International Women's Day 2021

A woman cutting spinach for cooking competition during the Nutrition month celebration in Pinlaung, Shan.

A woman cutting spinach for a cooking competition during the nutrition month celebration in Pinlaung, Shan, Myanmar in August 2020.

WorldFish.

Gender equality is a cornerstone of future food systems, and International Women’s Day 2021 offers an important moment to make that message heard.

One full year after the onset of the COVID-19 pandemic, we are wiser to the important leadership roles women hold in global food systems. Yet, much remains to be done to ensure that women enjoy the same rights, benefits and opportunities as men.

System shocks, such as COVID-19, may undo much of the gender-related progress made over the past decade. As we look toward the United Nations Food Systems Summit later this year, we must make the case for including women on equal footing with men, in food systems dialogues, development and in reality.

Only when both women and men are able to contribute to food systems equally can they successfully nourish families, communities and entire nations, today and in the future.

Insights from CGIAR gender experts

El Comercio: Las mujeres alimentarán nuestro futuro / Women hold the seeds of a stronger food system for Peru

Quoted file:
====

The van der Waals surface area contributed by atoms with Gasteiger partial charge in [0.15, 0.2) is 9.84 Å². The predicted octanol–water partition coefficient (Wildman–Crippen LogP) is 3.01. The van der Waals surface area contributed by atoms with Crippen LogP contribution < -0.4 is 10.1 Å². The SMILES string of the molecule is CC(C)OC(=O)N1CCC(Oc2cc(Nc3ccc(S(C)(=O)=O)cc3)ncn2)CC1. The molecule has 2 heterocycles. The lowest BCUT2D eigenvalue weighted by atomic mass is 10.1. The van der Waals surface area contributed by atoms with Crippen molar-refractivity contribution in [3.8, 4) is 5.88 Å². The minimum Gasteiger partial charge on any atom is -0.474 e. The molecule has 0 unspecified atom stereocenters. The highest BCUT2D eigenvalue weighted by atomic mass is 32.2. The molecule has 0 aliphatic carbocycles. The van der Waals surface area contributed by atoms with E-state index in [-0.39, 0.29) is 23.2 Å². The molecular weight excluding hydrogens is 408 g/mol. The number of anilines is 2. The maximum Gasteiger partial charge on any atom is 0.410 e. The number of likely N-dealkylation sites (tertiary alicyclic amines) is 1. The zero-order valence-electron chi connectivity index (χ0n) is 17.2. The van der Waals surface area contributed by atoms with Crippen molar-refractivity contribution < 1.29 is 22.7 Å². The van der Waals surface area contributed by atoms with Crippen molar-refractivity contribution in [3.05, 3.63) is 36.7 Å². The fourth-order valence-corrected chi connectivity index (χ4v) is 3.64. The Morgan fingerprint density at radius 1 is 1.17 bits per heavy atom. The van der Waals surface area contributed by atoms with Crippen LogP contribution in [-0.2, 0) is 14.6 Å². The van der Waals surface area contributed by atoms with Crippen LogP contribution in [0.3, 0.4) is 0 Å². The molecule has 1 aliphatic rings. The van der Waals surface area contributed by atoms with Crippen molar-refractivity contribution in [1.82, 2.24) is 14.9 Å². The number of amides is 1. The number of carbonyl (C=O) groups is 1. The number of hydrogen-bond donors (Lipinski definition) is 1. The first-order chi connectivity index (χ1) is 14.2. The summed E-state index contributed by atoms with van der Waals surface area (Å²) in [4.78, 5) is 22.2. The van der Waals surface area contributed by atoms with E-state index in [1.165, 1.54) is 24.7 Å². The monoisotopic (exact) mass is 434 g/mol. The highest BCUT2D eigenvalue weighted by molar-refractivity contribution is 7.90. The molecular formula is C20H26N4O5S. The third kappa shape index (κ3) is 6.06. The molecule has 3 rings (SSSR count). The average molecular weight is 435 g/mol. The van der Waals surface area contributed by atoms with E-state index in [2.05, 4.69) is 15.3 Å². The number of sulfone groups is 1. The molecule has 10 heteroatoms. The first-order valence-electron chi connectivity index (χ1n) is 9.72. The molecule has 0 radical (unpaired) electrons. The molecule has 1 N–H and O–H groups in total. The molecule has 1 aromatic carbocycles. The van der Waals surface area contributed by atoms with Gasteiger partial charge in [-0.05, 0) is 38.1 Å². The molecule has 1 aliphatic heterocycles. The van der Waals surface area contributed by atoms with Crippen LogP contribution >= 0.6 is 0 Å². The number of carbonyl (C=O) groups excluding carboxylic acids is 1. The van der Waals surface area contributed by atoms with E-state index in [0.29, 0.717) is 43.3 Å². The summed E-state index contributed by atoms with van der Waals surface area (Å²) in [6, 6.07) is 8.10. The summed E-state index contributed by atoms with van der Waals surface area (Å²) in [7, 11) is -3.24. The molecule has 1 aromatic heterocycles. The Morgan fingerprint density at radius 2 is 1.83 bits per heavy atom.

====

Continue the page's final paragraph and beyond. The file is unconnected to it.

"For women’s specific needs and preferences to be met, women must be involved at the beginning of the process to design, develop and scale new varieties and other productive technologies."—Dr. Vivian Polar, CGIAR Gender Specialist, International Potato Center (CIP).

Read more at El Comercio

Al Jazeera: To close its labor gender gap, India must address its data gap

"Only through extensive research that provides detailed data on the specific needs and struggles of all working women, including those in informal employment, can we come up with effective strategies to close the gender gap in India’s labor force.”—Dr. Ranjitha Puskur, CGIAR Senior Gender Researcher, International Rice Research Institute (IRRI).

Read more at Al Jazeera

 

AllAfrica: The invisible generation holding the key to Africa's future food security

"It has become accepted wisdom that young Africans are turning away from agriculture, but in reality, this only tells half of the story"—Dr. Esther Njuguna-Mungai, CGIAR gender specialist, International Livestock Research Institute (ILRI), on the invisible generation holding the key to Africa’s future food security.

Read more at AllAfrica.com

Newsletter

Find the latest gender research news, publications and more from across CGIAR in our International Women’s Day newsletter.

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CGIAR innovations for gender equality

Women’s realities are often overlooked in agricultural development, holding back entire societies. For decades, CGIAR innovations have broken down barriers to gender equality, building stronger food systems for all.

Explore innovations